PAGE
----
Bill Rankin on sustainable learning in the post-PC world.
He starts with a short history of indoor lighting. He asks: which light is best? Depends on what you’re trying to achieve – mood? Quality? Durability? Pervasiveness? Sustainability.
“If you want your students to exercise their brains, let them sleep in class!” Why is class such a flatline? It’s a passive activity.
If technology is now an extension of us, telling students to put it away is not something that will work. Teachers get itchy when their tech is threatened, eg smartboards – but are happy to threaten student tech and push them.
Outside of school people seek out challenges and things that are harder – this doesn’t happen in schools for some reason. Students carry amazing tech with them all the time and the possibilities for them are endless.
Facebook has 1 million % more photos on it than the US Library of Congress. We take, every 2 seconds, the entire number of photos taken in the whole of the 19th century. Pictures of ordinary people, such as those at Pompeii, help to build a picture of everyday life and those on Facebook will be invaluable to historians in 500 years.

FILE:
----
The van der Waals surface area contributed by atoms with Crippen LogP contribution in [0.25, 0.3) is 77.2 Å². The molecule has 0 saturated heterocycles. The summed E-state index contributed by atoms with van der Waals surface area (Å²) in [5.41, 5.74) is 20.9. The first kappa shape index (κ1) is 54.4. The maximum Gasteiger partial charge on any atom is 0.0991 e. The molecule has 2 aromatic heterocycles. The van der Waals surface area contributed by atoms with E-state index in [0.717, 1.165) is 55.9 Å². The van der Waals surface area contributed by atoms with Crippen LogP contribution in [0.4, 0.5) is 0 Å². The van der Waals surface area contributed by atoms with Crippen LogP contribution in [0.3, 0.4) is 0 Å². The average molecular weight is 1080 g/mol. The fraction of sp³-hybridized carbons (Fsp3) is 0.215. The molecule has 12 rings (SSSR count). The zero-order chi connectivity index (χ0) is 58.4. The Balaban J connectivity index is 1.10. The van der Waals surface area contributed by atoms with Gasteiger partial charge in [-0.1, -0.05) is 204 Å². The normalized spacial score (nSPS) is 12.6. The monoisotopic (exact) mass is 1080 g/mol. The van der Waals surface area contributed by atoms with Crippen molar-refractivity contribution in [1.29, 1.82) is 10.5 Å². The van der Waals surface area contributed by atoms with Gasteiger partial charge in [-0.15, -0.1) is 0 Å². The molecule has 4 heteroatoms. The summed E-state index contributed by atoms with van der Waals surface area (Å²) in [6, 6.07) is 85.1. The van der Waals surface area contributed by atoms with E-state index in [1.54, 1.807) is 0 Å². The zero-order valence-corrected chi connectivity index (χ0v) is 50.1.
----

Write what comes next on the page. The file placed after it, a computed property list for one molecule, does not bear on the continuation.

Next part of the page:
Bill talks about foldit – a puzzle game about folding protein molecules. In 2 weeks, gamers solved a protein molecule key to tackling AIDS that a supercomputer had worked on for 10 years unsuccessfully! Communities of practice involve us all, and all of our students.
One Cubic Foot – a project to count how many species move through a space in 24 hours – showed that cornfields are monocultural and this is counter-productive. Putting corn, squash and beans all in the same field is much more productive, but then it is not harvestable by machinery. What’s happening in schools, Bill thinks, is the same as what’s happening in the cornfield. Focus is narrowed to what can be measured – but is the stuff you can measure the same as the stuff you want to develop in your students? We fail to grow the kind of diversity our students need in this kind of world when we take it down to just what can be measured.
…but out of school this is ingenuity!
What should the new classroom look like? There’s a trajectory from beginner to mastery and we need to support students in getting there. In fractals, complexity builds by following a pattern. Weneed a fractal design for schools. This ties in with other messages from today: we need to be crystal clear on what we want the end product to be and make sure that everything we do is focused on achieving that. Take the consumption model of education and add curation, creation, collaboration (I think that was it!) and at the end you have 4C to exploded the old ways. V clever 🙂
Bill finished with some stories of experience learning: redthreadmovement.org was a notable tale.
Very enjoyable end to a very interesting day!